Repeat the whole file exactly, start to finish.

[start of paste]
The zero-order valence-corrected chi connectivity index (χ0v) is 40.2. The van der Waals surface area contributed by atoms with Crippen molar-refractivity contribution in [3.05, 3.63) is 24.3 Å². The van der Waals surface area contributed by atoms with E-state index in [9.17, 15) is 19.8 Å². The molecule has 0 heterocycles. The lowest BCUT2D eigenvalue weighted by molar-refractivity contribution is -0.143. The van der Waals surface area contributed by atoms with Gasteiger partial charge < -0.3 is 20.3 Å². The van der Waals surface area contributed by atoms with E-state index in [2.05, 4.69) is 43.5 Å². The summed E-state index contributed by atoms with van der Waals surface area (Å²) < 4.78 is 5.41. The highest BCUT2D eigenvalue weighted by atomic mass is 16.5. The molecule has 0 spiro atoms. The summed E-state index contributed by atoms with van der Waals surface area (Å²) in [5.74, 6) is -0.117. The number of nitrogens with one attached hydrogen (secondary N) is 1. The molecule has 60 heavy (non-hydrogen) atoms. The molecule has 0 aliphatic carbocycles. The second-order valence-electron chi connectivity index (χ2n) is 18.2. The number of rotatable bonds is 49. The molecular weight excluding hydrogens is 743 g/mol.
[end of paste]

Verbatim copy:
The zero-order valence-corrected chi connectivity index (χ0v) is 40.2. The van der Waals surface area contributed by atoms with Crippen molar-refractivity contribution in [3.05, 3.63) is 24.3 Å². The van der Waals surface area contributed by atoms with E-state index in [9.17, 15) is 19.8 Å². The molecule has 0 heterocycles. The lowest BCUT2D eigenvalue weighted by molar-refractivity contribution is -0.143. The van der Waals surface area contributed by atoms with Gasteiger partial charge < -0.3 is 20.3 Å². The van der Waals surface area contributed by atoms with E-state index in [2.05, 4.69) is 43.5 Å². The summed E-state index contributed by atoms with van der Waals surface area (Å²) < 4.78 is 5.41. The highest BCUT2D eigenvalue weighted by atomic mass is 16.5. The molecule has 0 spiro atoms. The summed E-state index contributed by atoms with van der Waals surface area (Å²) in [5.74, 6) is -0.117. The number of nitrogens with one attached hydrogen (secondary N) is 1. The molecule has 60 heavy (non-hydrogen) atoms. The molecule has 0 aliphatic carbocycles. The second-order valence-electron chi connectivity index (χ2n) is 18.2. The number of rotatable bonds is 49. The molecular weight excluding hydrogens is 743 g/mol.